Hop extracts have left homebrew hell and been reinvented for the craft age
Colin Wilson, Totally Natural Solutions
Monday 23 March 2020
This article is from
The Island of Ireland
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Those of us old enough to remember buying homebrew kits from Boots will recall sachets and bottles of malt and hop extract, tipped into a bucket and left to mature into disappointing mediocrity. The rise of all-grain brewing at home was a revelation which, once experienced, invariably resulted in a promise to never go back. This was the journey taken by many of today’s most celebrated craft breweries.
So, when Colin Wilson and two colleagues decided in 2014 that what the UK’s burgeoning craft beer industry really needed was high quality liquid hop extract, they knew it would be a tough sell. Unlike the hop extracts of yore though, Totally Natural Solutions (TNS) uses a modern process which is able to isolate and capture those all-important volatile hop compounds and put them into an easy to use soluble product, aimed squarely at the craft community.
“We call it the ‘emotional hurdle’,” says Colin with a laugh. “People look at it and go ‘this is what the industrial brewers do’. But the litmus test was really how good does the resulting beer taste; once we’d got past that, we were able to start talking about the benefits over using pellets.
“If you take dry hopping for example, it’s the ubiquitous craft brewing technology, but involves using hops in a highly inefficient way to extract aromas and flavours. If done properly, you get great beer, but you still end up losing 10-20% of your beer because solid hop products act like a sponge, and that’s very expensive. If done incorrectly, you get inconsistency, refermentation, unwanted infections and so on.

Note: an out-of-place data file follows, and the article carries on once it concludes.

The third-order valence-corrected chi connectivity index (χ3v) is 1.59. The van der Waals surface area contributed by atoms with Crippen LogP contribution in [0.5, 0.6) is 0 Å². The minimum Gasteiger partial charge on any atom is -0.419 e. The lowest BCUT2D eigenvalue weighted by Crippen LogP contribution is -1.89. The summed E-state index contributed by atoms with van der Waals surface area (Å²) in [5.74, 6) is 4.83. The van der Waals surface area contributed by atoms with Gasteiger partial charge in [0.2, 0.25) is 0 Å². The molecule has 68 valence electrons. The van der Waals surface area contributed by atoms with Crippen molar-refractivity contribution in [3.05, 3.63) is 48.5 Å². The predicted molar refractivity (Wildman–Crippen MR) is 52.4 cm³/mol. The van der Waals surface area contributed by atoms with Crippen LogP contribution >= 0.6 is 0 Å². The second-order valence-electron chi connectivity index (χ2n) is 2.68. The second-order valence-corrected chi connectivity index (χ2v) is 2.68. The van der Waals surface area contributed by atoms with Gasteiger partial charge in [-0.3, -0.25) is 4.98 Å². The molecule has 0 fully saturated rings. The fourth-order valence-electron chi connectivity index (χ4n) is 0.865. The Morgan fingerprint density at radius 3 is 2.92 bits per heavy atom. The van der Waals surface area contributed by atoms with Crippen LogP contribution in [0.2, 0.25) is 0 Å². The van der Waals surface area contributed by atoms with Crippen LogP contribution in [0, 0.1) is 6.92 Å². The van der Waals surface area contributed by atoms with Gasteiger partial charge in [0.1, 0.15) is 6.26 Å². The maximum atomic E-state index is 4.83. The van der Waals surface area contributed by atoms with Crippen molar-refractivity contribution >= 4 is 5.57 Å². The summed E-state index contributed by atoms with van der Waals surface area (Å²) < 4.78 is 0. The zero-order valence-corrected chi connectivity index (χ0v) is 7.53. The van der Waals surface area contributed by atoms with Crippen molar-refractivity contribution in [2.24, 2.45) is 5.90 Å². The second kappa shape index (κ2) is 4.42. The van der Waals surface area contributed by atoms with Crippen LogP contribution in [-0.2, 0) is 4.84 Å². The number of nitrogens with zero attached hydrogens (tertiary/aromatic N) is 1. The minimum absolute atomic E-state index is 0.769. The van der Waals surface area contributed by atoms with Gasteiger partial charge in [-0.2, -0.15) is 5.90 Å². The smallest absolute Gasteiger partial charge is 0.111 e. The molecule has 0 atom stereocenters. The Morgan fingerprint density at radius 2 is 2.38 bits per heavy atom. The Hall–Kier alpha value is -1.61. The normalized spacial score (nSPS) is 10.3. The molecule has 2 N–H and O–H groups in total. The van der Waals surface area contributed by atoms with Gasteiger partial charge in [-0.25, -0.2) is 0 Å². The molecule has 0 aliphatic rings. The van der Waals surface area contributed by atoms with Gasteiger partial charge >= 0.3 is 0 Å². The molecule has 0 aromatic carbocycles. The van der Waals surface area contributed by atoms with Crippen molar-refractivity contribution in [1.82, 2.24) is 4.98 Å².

“A brewer only has to suffer those problems once for you to step in and say hold on, we’ve got a solution – it may not be what you want to hear, but how about we try it? Once brewers have been shown how good these products are then a lot of the prejudices go away.”
We want to work with people in the UK and have a strong supply chain that's local here
The process by which TNS extracts hop compounds is proprietary and patented, using only low temperatures, low pressure and no solvents. It is, as the name promises, totally natural.
“If you want to preserve a volatile oil, you have to treat it really kindly,” explains Colin. “If you use solvents, as has been done in the past, at some point you’ll have to remove the solvent, which also strips out a lot of the volatiles. We have a two-stage process, involving a low temperature distillation, and then a CO2 fractionation. That’s what allows us to extract very efficiently, maintaining all the volatile components that give us great flavour, aroma and other properties.
One of the major drawbacks to more conventional hop extracts is they tend to be very homogenised, with a generic ‘hoppy’ character rather than the distinct flavours and aromas that craft brewers have come to prize in modern varieties.